Global Policy Forum

UN Warned not to Join Congo Peace Keeping Operation


In the midst of ongoing violence in DRC, human rights groups accuse Congolese soldiers of pillaging, raping, and murdering the civilians they are expected to protect. The army in question is provided with food and ammunition by the UN.  Furthermore, the Security Council, having learned about these crimes, decided to continue its support for the Congolese army. This New York Times article reveals communications from the UN Office of Legal Affairs to the UN Peacekeeping Department, warning that the UN should not participate in the operations.


By Jeffrey Gettleman

December 09, 2009

United Nations peacekeeping officials were explicitly warned months ago by their legal advisers not to participate in combat operations with the Congolese Army if there were a risk that Congolese soldiers might abuse human rights, internal documents show. But the mission went forward - and the abuses took place as feared.

According to United Nations documents provided to The New York Times, the United Nations Office of Legal Affairs wrote to the head of the peacekeeping department in April and said that peacekeepers "cannot participate in any form of joint operation" with the Congolese Army, "if there are substantial grounds for believing there to be a real risk of them violating international humanitarian law."

The warnings proved prescient. A few months later, Congolese government soldiers, who had been supplied with ammunition and food by United Nations peacekeepers, killed hundreds of civilians, gang-raped girls and even cut the heads off some young men, according to human rights groups.

Many United Nations officials seemed to fear this could happen and the documents from the legal affairs office reveal the level of internal debate - and discomfort - about working hand in hand with the Congolese Army, which over the years has been widely blamed for looting, raping and killing the very population it is responsible for protecting.

"We knew this was a risky operation," said Alain Le Roy, under secretary general for peacekeeping operations, in an interview Wednesday. But, he added, "We have no other option."

He also said that it was the peacekeeping department that sought the legal advice in the first place, because the peacekeepers were aware of potential difficulties working so closely with the notoriously ill-disciplined Congolese Army and they wanted clear legal guidance before military operations began.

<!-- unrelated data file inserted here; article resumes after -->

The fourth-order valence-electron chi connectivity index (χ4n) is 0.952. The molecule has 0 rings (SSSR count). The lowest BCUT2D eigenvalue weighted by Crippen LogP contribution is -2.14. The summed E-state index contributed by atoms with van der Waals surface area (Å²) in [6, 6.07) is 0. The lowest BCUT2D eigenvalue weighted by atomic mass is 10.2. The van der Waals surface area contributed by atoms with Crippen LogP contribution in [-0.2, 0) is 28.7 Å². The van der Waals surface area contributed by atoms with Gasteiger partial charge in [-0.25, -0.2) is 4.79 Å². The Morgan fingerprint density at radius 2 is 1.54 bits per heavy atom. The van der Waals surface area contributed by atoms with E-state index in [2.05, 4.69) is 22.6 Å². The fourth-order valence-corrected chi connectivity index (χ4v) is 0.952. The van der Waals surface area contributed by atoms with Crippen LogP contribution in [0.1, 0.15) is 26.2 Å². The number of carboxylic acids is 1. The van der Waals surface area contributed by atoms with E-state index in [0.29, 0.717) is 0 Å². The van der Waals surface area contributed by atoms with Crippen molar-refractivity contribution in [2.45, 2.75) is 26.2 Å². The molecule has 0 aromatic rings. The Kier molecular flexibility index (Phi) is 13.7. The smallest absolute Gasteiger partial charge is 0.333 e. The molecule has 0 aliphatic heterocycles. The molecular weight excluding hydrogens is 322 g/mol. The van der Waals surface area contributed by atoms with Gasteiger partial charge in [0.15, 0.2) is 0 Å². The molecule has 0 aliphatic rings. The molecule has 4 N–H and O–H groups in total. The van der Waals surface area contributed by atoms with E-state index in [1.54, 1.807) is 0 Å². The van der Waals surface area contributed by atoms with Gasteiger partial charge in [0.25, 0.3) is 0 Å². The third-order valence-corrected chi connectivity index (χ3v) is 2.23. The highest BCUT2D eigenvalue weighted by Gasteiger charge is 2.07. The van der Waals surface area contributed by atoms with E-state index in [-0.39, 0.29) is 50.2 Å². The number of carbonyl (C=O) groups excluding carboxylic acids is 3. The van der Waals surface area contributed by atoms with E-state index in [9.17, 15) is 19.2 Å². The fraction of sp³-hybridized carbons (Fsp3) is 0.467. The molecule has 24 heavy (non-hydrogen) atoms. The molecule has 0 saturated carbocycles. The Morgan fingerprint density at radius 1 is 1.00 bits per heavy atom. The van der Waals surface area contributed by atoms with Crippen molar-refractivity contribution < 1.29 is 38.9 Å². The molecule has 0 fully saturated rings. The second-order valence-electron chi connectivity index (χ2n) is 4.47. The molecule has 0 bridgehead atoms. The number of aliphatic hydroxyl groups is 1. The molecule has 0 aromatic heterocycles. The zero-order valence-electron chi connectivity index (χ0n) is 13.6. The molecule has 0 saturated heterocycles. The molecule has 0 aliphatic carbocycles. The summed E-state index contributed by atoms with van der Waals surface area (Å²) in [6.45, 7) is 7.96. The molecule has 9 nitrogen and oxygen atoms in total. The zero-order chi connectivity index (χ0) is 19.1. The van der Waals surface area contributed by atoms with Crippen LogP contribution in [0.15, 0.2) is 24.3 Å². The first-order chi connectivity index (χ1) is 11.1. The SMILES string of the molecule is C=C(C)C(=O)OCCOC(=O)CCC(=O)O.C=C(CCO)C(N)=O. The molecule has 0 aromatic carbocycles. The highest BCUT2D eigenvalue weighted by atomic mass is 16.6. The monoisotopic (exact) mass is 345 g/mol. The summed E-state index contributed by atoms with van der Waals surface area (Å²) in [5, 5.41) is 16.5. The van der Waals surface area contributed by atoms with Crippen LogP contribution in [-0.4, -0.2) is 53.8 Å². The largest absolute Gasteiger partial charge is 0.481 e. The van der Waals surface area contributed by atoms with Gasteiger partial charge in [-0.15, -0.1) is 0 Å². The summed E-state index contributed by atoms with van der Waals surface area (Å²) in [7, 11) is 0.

United Nations officials in New York are now debating what to do next. The mandate for the Congo peacekeeping mission, one of the world's biggest with 19,000 soldiers, expires in a few weeks and the Security Council is expected to renew it, albeit with stricter conditions on army cooperation.

But it is not clear how long the peacekeepers will stay. The Congolese government has grown sensitive about the perception that it is propped up by foreign forces and has asked the United Nations for an exit plan. United Nations officials are now saying the mandate may be extended for only six months and that the mission would shift from peacekeeping to reconstruction after that.

Clearly, there are no easy answers for Congo. Many analysts say the country has become a sinkhole of foreign aid, with little progress despite billions of dollars poured into it. The central government based in the capital, Kinshasa - essentially on the west coast of Africa - remains dangerously weak while war continues to rage hundreds of miles away in the thickly-forested east. Congolese soldiers often do not receive their pay, decimating their loyalties, while various armed groups, motivated by ethnic, commercial and criminal interests, haunt the hills, preying upon civilians at will.